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Illumina Receives FDA Approval for Companion Dx to Run on MiSeqDx

This article has been corrected to note that Illumina's test is the third NGS-based companion diagnostic to be approved by the FDA, not the second as previously reported.

NEW YORK (GenomeWeb) – Illumina has received US Food and Drug Administration approval for a companion diagnostic test, which it has been developing with Amgen, to run on its MiSeqDx system, the company said after the close of the market on Thursday.

The Extended RAS Panel analyzes 56 variants in the KRAS and NRAS genes to determine whether patients will benefit from Amgen's Vectibix (panitumumab), which is approved for patients with metastatic colorectal cancer who have wild-type KRAS and NRAS genes. Illumina will begin shipping the panel in the third quarter.

Illumina and Amgen began collaborating on the test in 2014, and last fall Illumina said it had submitted the test to the FDA for premarket approval.

The approval marks the third NGS-based companion diagnostic that the FDA has approved.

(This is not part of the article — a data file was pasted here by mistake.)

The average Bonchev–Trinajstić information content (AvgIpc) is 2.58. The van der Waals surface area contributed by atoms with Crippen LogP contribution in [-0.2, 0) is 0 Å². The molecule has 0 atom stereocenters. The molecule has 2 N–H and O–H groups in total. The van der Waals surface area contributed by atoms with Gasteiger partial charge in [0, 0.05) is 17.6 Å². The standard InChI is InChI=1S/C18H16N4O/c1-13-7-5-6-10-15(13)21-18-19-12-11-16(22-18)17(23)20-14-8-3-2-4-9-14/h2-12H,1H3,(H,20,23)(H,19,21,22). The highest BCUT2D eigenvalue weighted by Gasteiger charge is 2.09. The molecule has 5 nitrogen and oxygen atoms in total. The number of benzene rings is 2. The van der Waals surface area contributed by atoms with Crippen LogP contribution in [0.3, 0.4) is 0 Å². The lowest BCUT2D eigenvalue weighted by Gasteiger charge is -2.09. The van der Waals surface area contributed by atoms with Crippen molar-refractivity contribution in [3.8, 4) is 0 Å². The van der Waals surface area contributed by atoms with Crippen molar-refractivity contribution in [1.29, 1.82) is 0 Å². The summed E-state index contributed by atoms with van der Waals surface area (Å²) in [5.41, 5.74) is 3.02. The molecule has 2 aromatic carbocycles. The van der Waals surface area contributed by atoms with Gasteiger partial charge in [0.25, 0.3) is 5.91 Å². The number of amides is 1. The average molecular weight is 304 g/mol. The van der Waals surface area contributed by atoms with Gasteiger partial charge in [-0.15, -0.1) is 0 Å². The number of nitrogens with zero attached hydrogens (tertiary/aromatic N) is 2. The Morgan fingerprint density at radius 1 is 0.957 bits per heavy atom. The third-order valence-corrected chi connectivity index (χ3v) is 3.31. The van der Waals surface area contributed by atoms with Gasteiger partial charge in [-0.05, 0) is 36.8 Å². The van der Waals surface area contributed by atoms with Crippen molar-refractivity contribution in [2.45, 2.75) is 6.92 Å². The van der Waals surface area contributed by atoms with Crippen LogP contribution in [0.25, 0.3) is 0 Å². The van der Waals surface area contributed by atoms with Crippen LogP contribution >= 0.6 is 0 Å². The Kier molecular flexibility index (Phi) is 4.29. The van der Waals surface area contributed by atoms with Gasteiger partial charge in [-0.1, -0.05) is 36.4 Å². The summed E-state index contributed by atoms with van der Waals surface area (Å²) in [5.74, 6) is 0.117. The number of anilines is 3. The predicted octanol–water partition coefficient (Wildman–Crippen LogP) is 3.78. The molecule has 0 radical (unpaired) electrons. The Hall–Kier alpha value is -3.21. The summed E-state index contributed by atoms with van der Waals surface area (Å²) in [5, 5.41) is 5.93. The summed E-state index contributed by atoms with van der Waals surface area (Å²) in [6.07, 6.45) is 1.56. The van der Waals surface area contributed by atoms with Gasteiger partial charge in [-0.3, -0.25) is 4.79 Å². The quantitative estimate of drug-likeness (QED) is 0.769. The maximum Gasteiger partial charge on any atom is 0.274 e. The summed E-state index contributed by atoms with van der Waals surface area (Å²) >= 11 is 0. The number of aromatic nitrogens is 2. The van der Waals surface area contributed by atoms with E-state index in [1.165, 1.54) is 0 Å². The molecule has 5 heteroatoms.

Last December the agency approved Foundation Medicine's FoundationFocus CDxBRCA test to identify advanced ovarian cancer patients who have mutations in their BRCA1 and BRCA2 genes and are therefore more likely to benefit from Clovis Oncology's PARP inhibitor Rubraca (rucaparib). 

And last week the FDA approved a test developed by Thermo Fisher Scientific in collaboration with AstraZeneca, Pfizer, and Novartis, to identify non-small cell lung cancer patients who are best responders to those pharmaceutical companies' respective drugs.

Garret Hampton, Illumina's executive vice president of Clinical Genomics, said in a statement that having an FDA-approved NGS-based test "enables labs to implement an in-house solution for precision oncology and signifies that NGS has reached a milestone as a clinical diagnostic platform to aid therapeutic decision-making in oncology."

Illumina CEO Francis deSouza added that the approval "paves the way for broader-based genomics solutions and brings us closer to realizing the promise of next generation sequencing in the treatment of patients with cancer."